Thursday, February 07, 2008

Integrative Learning

svg graphic (converted), public domain
"Integrative learning" may be all the buzz, but what does it mean in practice?

Physics teachers may like an energy-based approach, which might involve draining rechargeable batteries, then using a money model "in the same breath" i.e. battery = bank account with pennies like electrons, flowing in circuits.

The velocity of money then relates directly to "power" i.e. the rate at which energy is spent (E/t). Food energy, exchanged for money, recharges the body's "batteries" and so on. That food in turn goes back to photosynthetic processes, driven by solar fusion. So here we have physics, economics, chemistry and astronomy all getting integrative treatment.

The goal is to find analogies that work, versus those that mislead.

XML is another integrative concept, in that we're given a Document Object Model (DOM) and ways to control it (model-view-controller).

Thanks to advances in browser technology, the SVG standard (an XML) has also come a long way (see picture above). So whereas language class used to just feature Roman numbered outlines, maybe a few network-like diagrams (so-called "concept maps"), today we have full-fledged XHTML, MathML and semantic webs to play with.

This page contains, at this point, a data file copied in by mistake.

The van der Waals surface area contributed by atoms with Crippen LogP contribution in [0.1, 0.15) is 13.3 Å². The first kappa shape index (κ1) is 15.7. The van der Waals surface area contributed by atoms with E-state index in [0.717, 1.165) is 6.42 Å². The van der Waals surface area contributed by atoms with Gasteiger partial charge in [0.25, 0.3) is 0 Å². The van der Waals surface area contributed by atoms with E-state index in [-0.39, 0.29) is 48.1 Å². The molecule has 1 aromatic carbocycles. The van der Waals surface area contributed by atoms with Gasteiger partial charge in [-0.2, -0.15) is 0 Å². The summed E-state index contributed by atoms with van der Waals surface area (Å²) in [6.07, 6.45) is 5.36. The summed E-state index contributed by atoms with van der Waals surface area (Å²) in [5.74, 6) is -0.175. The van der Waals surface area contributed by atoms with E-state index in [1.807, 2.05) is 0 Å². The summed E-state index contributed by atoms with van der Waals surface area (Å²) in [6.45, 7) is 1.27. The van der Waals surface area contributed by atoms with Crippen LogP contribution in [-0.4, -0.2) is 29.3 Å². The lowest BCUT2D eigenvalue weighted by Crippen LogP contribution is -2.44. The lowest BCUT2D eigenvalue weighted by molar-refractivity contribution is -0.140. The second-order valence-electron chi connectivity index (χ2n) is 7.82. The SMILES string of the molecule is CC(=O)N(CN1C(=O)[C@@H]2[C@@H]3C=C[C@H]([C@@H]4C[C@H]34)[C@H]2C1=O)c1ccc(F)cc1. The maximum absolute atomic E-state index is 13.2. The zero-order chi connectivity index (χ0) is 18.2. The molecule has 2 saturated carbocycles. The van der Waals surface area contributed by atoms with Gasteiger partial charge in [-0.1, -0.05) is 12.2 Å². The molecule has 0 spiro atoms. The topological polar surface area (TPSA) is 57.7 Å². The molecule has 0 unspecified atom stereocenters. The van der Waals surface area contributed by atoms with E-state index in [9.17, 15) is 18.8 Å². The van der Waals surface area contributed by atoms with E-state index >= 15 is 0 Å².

The tools have improved. The challenge is to encourage schools to take advantage of them, and to bring students up to speed on their use. Multi-track editors are but the tip of the iceberg.

The purpose of a backbone curriculum is to guide teachers in designing their own lesson plans, not necessarily to directly provide front-line materials. Good schools give teachers time to brainstorm, to research, to collaborate with their peers.

Teachers best know their own students, will adapt curriculum segments to meet local needs. If they're then willing to contribute these lesson plans back to a searchable repository (some database, or the Web itself) so much the better.

This process occurs globally already, so it's not really a matter of "making it happen" so much as managing and leveraging it, better optimizing teachers' time and effectiveness, per some Principle of Least Action.

Strong analogies promote integrative learning and good coverage, opening doors into many disciplines.

Students will then choose to specialize, following their natural inclinations, but not because they've been coerced into pigeon holes and/or ruthlessly "tracked" too early in their careers. Their ability to adapt, to switch tracks, will have been amplified, thanks to our integrative approach.

Nobody wants to be railroaded into a blind alley or dead end. Integrative learning decreases the likelihood of that happening, to teachers as well.